For years, we've been told that saturated fats spell trouble for heart health, but recent headlines suggest that saturated fat may not be as harmful as once believed. This makes it hard to understand the role that red meat, cheese, butter, and similar foods should have in our diet.
Are saturated fats bad for you, or are they a benign source of calories? Here's what you need to know to choose the healthiest fats for your heart.
The Skinny on Saturated Fat
There are three different types of fatty acids in our food: saturated, monounsaturated, and polyunsaturated. Saturated fats are found mainly in butter, cheese, red meat, and coconut oil, while mono- and polyunsaturated fats are usually found in nuts, seeds, avocados, and vegetable oils like olive and canola.
While unsaturated fats can be beneficial for heart health, saturated fats are more troublesome. Why? Saturated fats raise LDL cholesterol, which is linked to increased risk of heart disease and stroke. Unsaturated fats, by comparison, may help lower LDL levels.
Make Smart Trades
Reducing saturated fat might seem like a simple recipe for better heart health. However, when we eat less of one nutrient, we almost always replace it with something else. Swapping in cholesterol-lowering unsaturated fats for saturated fats is a smart move, but trading saturated fats for foods rich in refined carbohydrates -- such as white bread, white rice, pizza, or sugary cereals -- might not be so prudent. Regularly eating these foods can make it difficult for your body to use insulin properly, potentially raising your chances of developing of Type 2 diabetes, another risk factor for heart disease.
How Much Saturated Fat Is Safe?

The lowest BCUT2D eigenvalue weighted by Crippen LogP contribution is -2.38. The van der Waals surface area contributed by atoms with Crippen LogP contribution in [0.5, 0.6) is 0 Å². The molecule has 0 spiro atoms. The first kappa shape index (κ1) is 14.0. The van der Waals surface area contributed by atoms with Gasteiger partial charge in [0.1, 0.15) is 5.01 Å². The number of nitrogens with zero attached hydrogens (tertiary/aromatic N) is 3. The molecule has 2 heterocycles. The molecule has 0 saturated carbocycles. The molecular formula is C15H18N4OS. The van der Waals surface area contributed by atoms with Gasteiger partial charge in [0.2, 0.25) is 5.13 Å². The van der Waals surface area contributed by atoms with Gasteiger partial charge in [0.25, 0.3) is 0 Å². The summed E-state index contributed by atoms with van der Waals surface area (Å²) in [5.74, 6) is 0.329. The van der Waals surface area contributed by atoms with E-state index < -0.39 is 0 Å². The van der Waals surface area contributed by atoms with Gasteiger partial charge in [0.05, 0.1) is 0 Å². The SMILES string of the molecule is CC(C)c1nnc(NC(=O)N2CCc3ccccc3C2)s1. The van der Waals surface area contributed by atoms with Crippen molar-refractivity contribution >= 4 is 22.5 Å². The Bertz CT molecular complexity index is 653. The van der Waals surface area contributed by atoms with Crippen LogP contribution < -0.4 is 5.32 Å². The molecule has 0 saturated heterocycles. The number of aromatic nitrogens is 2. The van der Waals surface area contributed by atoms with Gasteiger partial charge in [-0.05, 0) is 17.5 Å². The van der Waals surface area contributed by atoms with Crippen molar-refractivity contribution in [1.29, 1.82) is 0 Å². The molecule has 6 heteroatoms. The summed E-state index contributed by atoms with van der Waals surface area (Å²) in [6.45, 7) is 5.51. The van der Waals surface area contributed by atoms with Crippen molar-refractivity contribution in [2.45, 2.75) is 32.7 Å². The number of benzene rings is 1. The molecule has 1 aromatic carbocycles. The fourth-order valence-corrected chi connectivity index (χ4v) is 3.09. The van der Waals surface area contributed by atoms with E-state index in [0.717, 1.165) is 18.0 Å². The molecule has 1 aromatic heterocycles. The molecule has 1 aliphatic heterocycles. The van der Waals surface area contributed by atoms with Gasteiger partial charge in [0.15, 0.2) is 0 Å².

As tempting as it may be to believe the latest news flashes that claim butter, cheese, and burgers are back on the menu, many health experts still recommend moderation with these foods. For now, the best advice is to follow the Dietary Guidelines for Americans, which suggest capping saturated fat to 10 percent of total calories, about 22 grams a day. If you already have heart disease, the American Heart Association recommends limiting saturated fats to no more than 6 percent of total calories, translating to roughly 13 grams a day.
Try Small Changes
Luckily, cutting down on your saturated fat intake is easier than you might think. If you drink whole or 2 percent milk, try switching to 1 percent. Trade fattier cuts of beef for lean cuts -- you can find them by looking for the words "loin" or "round" in the name. Swap in olive or canola oil for butter when sauteing, or try peanut butter on your toast in place of butter or cream cheese. At the same time, save sweets and desserts for special occasions.
When you do splurge on foods rich in saturated fat, eat less of them. By shrinking the size of your steak by 25 percent, you'll trim your saturated fat intake by 25 percent, too.
Are saturated fats bad for you? Not if you practice moderation. Try to reduce your current intake, and swap in some unsaturated fats where you can -- if you're already healthy, these simple steps alone should be all you need.